: 4-5cm each.
: Molded silver-gray, clear, and black plastics. Painted Blue & Red (Optimus Prime), Yellow, Black, and Red(Bumblebee), Black & Purple(Lockdown), and Green and Red(Crosshairs).
: Released May 2014 at an SRP of US$7.99 each.
Transformable Nano moves by vibration technology!
What better for a robot movie tie-in toy than actual robots? Innovation First is releasing several series of Transformers-themed Hexbugs to coincide with Age of Extinction. First up, we're reviewing the Nano series of basic bristlebots: we've got Bumblebee, Lockdown, Crosshairs, and Optimus Prime.
The bugbots each have their own unique shells patterned after their humanoid counterparts' bodies, but in an abstract way. The resemblences are most accomplished by color, but the shapes and patterns do generally reinforce it: Bumblebee's Hexbug seems to resemble his new battle mask, but the package and the toy show his older, unmasked face. Lockdown's the only one whose chassis suggests eyes, but Optimus' suggests his facemask and cheek vents. Crosshairs is probably the least evocative of his face or body, but conversely seems the most insectoid, so it works.
And since this is Transformers, each of the bugs "transforms" by opening their wings to reveal a monochromatic tampographed version of the character's face. By traditional Transformers-toy definitions of "transformation" it's a bit lacking, but in terms of little robot bugs, it's a neat extra, and the design lets you have bugs with spreadable wings, so that's cool. And on the whole it's still more creative than Speed Stars, Hasbro's Hot Wheels-style cars with robots sculpted into the bottom. Some of the Nanos have wings that open "backwards" - that is, the part of the bug I would call the head is at the opposite end from where the wings connect to the body. Probably my fault for trying to insectomorphize a small rectangular robot.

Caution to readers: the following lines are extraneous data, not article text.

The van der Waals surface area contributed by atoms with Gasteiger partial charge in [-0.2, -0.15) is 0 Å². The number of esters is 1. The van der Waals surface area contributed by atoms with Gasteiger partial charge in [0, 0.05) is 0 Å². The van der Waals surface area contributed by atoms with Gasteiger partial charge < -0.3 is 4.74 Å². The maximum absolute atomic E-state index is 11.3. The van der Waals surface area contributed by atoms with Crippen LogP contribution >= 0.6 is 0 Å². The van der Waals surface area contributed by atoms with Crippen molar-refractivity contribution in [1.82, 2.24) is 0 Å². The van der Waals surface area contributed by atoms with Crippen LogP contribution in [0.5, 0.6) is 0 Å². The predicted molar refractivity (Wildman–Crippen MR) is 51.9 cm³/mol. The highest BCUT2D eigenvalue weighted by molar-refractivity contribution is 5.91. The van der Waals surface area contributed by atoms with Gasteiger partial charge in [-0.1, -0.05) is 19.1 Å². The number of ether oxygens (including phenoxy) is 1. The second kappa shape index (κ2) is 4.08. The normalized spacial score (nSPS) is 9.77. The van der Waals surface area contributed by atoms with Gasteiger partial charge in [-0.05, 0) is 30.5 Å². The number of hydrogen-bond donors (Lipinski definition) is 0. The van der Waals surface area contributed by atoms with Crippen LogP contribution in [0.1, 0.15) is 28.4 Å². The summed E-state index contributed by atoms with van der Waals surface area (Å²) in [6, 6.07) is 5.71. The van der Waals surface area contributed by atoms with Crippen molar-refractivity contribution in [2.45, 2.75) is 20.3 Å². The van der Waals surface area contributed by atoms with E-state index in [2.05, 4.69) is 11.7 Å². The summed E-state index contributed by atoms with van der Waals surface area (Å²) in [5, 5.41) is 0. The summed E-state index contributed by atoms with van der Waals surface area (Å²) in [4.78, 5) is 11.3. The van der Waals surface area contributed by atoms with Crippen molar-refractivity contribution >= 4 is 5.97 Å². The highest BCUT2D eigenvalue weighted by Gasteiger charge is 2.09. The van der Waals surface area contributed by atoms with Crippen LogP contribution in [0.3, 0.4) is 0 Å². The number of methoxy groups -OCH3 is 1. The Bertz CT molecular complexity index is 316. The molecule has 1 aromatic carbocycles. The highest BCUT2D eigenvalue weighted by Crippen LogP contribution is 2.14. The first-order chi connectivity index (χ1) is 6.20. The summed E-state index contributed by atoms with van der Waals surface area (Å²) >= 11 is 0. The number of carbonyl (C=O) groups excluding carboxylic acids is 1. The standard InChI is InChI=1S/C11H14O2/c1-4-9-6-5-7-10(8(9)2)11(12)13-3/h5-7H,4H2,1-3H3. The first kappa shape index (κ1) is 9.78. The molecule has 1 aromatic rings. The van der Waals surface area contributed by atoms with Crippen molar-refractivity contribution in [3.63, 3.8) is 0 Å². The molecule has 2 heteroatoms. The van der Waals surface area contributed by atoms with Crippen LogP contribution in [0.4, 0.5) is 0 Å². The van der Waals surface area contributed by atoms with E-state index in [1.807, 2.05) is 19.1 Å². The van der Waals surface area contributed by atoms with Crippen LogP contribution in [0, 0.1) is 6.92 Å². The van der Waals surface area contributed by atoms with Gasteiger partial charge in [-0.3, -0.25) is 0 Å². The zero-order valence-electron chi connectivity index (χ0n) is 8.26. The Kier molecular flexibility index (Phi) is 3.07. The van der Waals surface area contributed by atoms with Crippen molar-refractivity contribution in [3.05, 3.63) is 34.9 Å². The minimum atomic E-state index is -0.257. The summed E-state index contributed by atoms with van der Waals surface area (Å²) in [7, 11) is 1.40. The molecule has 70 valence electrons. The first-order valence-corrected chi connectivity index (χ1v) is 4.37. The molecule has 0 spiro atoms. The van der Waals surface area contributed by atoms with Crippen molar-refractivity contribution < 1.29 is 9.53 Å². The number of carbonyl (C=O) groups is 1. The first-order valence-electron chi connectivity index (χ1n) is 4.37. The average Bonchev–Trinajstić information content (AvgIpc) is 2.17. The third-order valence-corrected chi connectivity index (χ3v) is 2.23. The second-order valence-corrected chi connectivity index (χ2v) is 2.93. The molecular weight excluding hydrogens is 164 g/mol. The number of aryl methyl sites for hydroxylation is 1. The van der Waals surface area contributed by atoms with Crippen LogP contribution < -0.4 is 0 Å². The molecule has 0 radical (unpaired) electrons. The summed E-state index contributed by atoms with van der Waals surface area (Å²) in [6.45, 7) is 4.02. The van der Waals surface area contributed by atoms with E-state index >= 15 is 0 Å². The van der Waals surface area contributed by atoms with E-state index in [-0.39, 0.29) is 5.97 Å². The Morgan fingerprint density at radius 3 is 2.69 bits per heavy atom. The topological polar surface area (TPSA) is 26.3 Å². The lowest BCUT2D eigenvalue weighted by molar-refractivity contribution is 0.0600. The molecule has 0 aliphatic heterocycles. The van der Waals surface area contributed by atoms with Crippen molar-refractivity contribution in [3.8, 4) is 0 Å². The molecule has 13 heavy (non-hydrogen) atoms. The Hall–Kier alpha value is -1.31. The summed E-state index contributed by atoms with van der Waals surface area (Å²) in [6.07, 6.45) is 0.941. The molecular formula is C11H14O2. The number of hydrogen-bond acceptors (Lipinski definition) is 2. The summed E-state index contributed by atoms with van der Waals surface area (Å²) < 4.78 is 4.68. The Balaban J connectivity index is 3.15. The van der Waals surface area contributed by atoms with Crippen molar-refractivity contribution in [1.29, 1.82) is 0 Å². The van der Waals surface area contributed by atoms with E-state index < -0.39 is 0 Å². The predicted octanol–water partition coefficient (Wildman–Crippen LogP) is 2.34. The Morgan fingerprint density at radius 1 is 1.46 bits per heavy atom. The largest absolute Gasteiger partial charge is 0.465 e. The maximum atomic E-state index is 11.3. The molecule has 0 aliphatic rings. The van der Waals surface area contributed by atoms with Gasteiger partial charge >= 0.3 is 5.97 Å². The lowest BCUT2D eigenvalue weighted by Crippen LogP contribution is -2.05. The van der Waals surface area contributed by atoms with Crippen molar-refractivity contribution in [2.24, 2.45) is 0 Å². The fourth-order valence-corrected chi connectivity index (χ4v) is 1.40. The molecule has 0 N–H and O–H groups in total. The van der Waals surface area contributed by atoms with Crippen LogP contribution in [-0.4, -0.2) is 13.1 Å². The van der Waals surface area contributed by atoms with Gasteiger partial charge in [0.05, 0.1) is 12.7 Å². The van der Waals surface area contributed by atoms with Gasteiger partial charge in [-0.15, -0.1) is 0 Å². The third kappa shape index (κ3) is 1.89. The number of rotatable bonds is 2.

And of course the primary feature of the Hexbug Nano: turn the switch on the bottom, and the tiny little oscillating motor makes the bugs skitter across flat surfaces. For one thing, they're fast! A good bit faster than I'd been expecting in fact. For another, if you have a problem with bugs the movement is similar enough that it may give you pause. It did me, and I was not expecting that, so if you're freaked out by bugs, be prepared. They seem to work best on a smooth surface with lots of room, though obstacles to bounce off of could be helpful too. The kind of kid who loves bugs and/or robots will probably love these- but you'll need to watch where you step once you have them because I can see them getting away from kids easily.
It's not really fair or even possible to try and rate these as I would an action figure. They're a fun little toy with a fun little gimmick, and I suspect they'll be even more appreciated infesting a toybox in large numbers than they would as singles. Though at $8 apiece, infesting will take some investing and I don't know how attractive that will be to you as a parent. Especially for the Transformers fankid in your life, since there are TF toys not that much more expensive available. These could make great quick treats or stocking-stuffers come holiday time, but if you're looking for a novelty you might want to jump up to the Warriors, which for $2 more apiece come with accessories and a battle game built in. But they're definitely cute and fun.
The items featured in this review were provided to TFormers by the manufacturer for the purposes of the review.
Hexbug Nanos Gallery (14 images) Image Gallery